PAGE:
Topic 12: Theory and Algorithms for Parallel Computation


Parallelism permeates all levels of current computing systems, from single CPU machines, to large server farms, supercomputers, clouds, and even Internet-based volunteer computing infrastructures. The effective use of parallelism depends crucially on the availability of faithful, yet tractable, computational models for algorithm design and analysis, and of efficient algorithmic strategies for solving key computational problems on prominent classes of platforms. Equally important are good models for the interconnection and the interaction of different system components. With the development of new genres of computing platforms, such as multicore parallel machines, desktop grids, clouds, and hybrid GPU/CPU-based systems, new computational models and paradigms are needed that will allow parallel programming to advance into mainstream computing.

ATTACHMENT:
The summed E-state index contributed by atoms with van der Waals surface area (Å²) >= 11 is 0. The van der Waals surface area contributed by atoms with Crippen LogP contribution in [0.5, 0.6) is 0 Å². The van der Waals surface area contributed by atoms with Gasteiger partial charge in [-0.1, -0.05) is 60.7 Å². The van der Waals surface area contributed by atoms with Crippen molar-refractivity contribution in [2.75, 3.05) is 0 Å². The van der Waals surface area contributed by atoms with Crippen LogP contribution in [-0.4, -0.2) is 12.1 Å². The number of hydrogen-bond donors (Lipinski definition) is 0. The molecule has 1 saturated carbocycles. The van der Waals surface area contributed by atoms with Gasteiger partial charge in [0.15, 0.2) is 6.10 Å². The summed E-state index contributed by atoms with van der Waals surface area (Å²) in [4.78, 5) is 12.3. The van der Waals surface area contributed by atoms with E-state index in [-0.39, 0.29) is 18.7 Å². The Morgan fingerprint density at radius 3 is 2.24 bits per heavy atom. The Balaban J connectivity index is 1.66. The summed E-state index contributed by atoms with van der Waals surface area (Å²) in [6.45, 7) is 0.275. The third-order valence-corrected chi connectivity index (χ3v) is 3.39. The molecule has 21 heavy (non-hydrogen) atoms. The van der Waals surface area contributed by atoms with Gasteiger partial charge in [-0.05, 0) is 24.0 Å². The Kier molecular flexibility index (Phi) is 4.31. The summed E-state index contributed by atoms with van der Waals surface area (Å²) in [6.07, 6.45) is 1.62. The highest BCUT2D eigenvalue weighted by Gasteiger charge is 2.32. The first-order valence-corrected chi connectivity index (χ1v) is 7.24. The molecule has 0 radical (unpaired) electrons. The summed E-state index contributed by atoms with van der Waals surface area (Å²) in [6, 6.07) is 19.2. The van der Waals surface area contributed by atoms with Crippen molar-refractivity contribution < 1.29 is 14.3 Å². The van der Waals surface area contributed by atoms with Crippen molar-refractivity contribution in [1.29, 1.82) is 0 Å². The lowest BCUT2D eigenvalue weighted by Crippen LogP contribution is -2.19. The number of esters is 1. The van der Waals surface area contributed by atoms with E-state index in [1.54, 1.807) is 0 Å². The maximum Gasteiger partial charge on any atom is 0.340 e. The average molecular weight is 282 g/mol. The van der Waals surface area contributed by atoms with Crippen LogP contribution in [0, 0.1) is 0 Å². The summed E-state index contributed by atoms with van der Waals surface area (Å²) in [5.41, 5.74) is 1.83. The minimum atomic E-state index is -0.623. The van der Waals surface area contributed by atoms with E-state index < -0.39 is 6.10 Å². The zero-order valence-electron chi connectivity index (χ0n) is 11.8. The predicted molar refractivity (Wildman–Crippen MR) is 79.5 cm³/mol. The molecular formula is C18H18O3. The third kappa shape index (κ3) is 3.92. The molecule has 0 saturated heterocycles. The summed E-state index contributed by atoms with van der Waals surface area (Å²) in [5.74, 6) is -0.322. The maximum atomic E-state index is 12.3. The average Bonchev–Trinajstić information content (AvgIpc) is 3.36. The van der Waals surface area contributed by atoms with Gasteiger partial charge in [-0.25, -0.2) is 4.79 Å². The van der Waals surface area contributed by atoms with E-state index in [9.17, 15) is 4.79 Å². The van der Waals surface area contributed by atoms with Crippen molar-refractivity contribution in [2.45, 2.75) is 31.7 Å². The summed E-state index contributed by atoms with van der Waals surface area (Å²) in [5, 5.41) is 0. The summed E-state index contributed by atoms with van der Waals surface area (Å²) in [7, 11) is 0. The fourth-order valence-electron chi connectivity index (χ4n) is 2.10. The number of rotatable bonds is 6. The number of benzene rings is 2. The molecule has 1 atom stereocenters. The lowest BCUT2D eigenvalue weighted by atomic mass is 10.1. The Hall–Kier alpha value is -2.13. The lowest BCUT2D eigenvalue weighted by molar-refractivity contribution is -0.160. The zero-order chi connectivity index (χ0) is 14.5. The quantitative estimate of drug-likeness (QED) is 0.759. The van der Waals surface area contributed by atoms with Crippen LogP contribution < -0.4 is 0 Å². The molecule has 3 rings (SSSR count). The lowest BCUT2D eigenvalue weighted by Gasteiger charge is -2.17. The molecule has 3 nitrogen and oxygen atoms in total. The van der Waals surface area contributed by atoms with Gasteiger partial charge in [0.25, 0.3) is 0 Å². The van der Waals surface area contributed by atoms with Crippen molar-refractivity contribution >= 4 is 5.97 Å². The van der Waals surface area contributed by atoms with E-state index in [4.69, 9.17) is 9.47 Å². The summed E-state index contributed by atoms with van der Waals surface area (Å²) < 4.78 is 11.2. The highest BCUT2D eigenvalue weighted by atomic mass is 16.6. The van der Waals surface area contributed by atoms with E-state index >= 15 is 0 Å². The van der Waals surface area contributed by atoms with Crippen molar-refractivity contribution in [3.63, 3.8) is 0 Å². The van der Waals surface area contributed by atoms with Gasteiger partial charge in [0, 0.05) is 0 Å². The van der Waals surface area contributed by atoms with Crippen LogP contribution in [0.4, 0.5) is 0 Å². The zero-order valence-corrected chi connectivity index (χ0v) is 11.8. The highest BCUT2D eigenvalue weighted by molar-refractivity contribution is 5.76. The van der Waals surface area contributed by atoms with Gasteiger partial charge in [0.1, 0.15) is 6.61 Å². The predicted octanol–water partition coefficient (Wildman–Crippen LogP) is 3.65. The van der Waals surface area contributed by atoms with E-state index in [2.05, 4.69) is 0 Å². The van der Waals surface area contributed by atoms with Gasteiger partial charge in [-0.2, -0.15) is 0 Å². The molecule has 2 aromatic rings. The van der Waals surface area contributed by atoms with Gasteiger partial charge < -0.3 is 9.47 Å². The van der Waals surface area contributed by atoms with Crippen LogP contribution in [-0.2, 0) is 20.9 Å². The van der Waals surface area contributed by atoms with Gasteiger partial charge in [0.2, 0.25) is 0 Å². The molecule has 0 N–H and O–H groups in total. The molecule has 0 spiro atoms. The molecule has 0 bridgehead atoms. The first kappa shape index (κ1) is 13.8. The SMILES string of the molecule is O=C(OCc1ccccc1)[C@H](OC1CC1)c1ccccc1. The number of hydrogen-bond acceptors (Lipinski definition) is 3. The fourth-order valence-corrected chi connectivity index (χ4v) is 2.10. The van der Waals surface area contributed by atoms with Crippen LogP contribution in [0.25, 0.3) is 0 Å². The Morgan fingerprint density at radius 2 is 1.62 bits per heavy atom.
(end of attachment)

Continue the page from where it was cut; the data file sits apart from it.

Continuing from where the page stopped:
High-quality, original papers are solicited which contribute new results on foundational issues regarding parallelism in computing, and/or propose novel algorithms for the solution of specific computational problems. Topics of interest include, but are not limited to, the following:


  • Foundations, models, and emerging paradigms for parallel, distributed, multiprocessor and network computation
  • Lower bounds for parallel computation
  • Deterministic and randomized parallel algorithms and data structures
  • Models and algorithms for big data parallel processing
  • Models and algorithms for parallelism in memory hierarchies
  • Models and algorithms for real networks (e.g., scale-free, small world, social, wireless networks)
  • Energy-efficient parallel algorithms

Topic Committee

Global Chair
Andrea Pietracaprina, University of Padova, Italy

Local Chair
Pedro Ribeiro, University of Porto, Portugal

Further Members
Kieran Herley, University College Cork, Ireland
Sergei Vassilvitskii, Google, USA